If I were President Jonathan, I would not set up any probe panel to investigate the past administrations’ spending on the power sector. He should have known by now that Nigeria is immune to the efficacy of probe panels: it doesn’t work in Nigeria. Probe panels will only delay his programs. The president should draw a plan with attainable goals and timelines (not the usual unattainable targets of past administrations). He should personally get involved in the implementation of any power sector program that his administration might be implementing. The president should not forget how important the power sector is to Nigerians.

President Goodluck Jonathan should make sure that all refineries work at installed capacities. He should confront whatever demon that has frustrated these refineries in the past. For how long would Nigerians produce crude oil, export it, and then buy the same product at exorbitant prices (after shipping, insurance and other costs have been computed into the price)? President Goodluck Jonathan should see the petroleum sector as a priority sector and handle it as such.

If I were President Jonathan, I would see my job as that of a coach of football team about to play in the world cup final. He will need the best players in his team. This is not the best time to compensate incompetent and professional politicians with sensitive positions. The president should know that Nigerians would hold him accountable for all the actions and inactions of his team members. He should take his time and choose the right people for the right positions. The president should search around the world and select Nigerians who can deliver the goods, and put them to task. Just as a football coach, he should be ready to discipline any of his ministers, advisers, Board Chairmen, DGs, etc who derail from the team’s game plan. For me, selecting his team should be the president’s most important task.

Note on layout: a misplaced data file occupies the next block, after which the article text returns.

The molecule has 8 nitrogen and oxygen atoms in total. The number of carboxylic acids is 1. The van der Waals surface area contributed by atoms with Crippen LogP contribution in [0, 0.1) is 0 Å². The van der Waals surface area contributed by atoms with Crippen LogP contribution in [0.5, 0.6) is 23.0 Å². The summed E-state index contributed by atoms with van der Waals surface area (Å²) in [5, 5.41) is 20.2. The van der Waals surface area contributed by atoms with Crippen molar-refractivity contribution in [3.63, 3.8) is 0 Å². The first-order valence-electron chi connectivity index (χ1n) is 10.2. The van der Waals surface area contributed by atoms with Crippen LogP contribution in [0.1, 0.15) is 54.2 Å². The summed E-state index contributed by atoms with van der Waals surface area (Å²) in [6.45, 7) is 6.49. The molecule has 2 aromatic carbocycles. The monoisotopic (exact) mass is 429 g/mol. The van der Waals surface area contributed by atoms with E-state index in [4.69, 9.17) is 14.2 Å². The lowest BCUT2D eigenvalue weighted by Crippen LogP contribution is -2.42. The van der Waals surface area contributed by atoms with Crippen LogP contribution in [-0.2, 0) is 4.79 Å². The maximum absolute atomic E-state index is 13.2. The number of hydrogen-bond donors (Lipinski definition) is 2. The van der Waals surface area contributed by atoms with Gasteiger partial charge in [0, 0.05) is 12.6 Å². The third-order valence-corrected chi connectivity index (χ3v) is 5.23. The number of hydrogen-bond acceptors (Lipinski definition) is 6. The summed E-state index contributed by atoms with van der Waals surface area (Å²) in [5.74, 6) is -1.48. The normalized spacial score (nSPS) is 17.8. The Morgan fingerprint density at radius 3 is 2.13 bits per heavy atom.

If I were President Jonathan, I would challenge the National Assembly with Bills. The present situation where the National Assembly is turned into a “Retirement Club” for past Governors and their spouses should be discouraged. Nigerians have seen how ordinary who should preside over a Joint session of the National Assembly sitting can scuttle a whole constitutional amendment process. Yet these legislators collect their sitting “allowee” and other huge entitlements. This time around, Nigerians would want a vibrant National assembly that would bring forth laws that would improve the living standards of Nigerians.

The Nation’s security is at its lowest web at the moment. A situation where bombs are detonated as Christmas knock-outs should give the president concerns. Our security system needs to be re-evaluated. The Nigeria Police Force should be reformed; their salaries should be reviewed; Life insurance and other benefits should be included in their package; they should be provided with adequate trainings and the necessary equipment. The police Force should not be a dumping ground for “never-do wells”.

Finally, if I were President Goodluck Ebelemi Jonathan, I would go down on my knees at this moment and ask God for guidance. The president should seek God’s counsel in all his decisions, for if God brought him this far, He will surely see him through. The Bible verse in the book of Galatians 6:7 states clearly that “do not be deceived, God is not mocked; for whatever a man sows, this he will also reap”. Best of luck to you, President Goodluck Jonathan.

Onyema Noble Ikeh is a graduate student at Central Michigan University, Michigan, USA.